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Rule means schools must test tots

— Kindergarten and first-grade students in Pasco County schools could be in for some last-minute testing this academic year.

The Pasco County school district has proposed giving those students the Stanford Achievement Test, or SAT-10, after the Memorial Day weekend in an effort to meet new state requirements that teacher evaluations be based on the progress of students the teachers actually teach.

Kindergartners and first-graders don’t take the Florida Comprehensive Assessment Tests, so another assessment is necessary, district officials say. United School Employees of Pasco still has not agreed to the plan, but an email went out to schools Friday afternoon to prepare them for the possibility of testing.

It’s not a complete surprise for teachers, said Peggy Jones, the district’s director of the Office for Accountability, Research and Measurement.

“We’ve been working on this all year,” she said.

Under the plan, kindergartners and first-graders would take the standardized reading tests sometime between May 27 and 30. The kindergarten test would be 30 minutes long and the first-grade test would take 40 minutes.

If all goes as planned, that should satisfy the revised requirements for the state law on teacher evaluations.

The Legislature passed a law a few years ago that said evaluations were to be based in part on student growth as measured by standardized tests.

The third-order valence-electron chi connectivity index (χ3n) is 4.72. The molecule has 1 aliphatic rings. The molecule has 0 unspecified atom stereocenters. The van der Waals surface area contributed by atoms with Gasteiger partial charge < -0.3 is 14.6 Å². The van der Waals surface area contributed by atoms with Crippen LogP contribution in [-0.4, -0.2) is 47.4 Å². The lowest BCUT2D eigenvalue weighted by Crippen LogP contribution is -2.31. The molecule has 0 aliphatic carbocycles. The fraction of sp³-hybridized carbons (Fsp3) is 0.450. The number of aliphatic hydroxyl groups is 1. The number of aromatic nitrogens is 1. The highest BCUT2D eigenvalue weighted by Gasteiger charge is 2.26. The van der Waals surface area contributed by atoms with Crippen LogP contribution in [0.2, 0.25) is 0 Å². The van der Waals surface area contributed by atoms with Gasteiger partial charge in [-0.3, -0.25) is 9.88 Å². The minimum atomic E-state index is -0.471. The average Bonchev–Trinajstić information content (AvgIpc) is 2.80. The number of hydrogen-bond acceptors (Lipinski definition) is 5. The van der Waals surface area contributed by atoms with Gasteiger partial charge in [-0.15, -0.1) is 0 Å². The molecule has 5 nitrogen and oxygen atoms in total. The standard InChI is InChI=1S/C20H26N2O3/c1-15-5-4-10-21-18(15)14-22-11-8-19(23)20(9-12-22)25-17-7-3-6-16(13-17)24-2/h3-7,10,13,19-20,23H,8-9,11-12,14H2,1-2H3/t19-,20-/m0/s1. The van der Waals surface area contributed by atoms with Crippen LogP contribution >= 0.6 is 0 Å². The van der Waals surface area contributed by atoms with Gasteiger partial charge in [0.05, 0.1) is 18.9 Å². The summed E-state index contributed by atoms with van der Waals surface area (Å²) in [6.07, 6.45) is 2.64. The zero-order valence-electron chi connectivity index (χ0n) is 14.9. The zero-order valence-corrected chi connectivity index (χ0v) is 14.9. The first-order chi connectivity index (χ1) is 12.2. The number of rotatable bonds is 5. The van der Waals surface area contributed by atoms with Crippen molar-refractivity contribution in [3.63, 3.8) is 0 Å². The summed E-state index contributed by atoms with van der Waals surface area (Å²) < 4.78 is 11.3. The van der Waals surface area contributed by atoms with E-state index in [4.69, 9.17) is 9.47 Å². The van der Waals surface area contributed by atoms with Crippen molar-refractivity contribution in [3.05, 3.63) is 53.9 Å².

The problem was that students didn’t take FCAT until third grade. Also, there were no tests for many subjects, such as art, music, physical education and vocational classes. For those evaluations, Pasco and other districts assigned schoolwide FCAT averages to the teachers.

But for this school year, the Legislature changed the requirement and said the student-growth measure in the evaluation must be based on test results for students the teacher teaches.

An email that Jones sent to schools Friday said that Pasco “attempted to meet this requirement with as little introduction of new assessments as possible” and was able to do that for most students.

It was not possible for kindergarten and first grade, Jones wrote, so the district plans to use SAT10.

That test was not the top pick among kindergarten and first-grade teachers surveyed jointly by the district and United School Employees of Pasco. They preferred the Independent Reading Level Assessment, or IRLA, that students had already been given, but Jones’ email said that test would not be used this year because “it has not been implemented consistently across the district.”

She said IRLA could be considered in the future.

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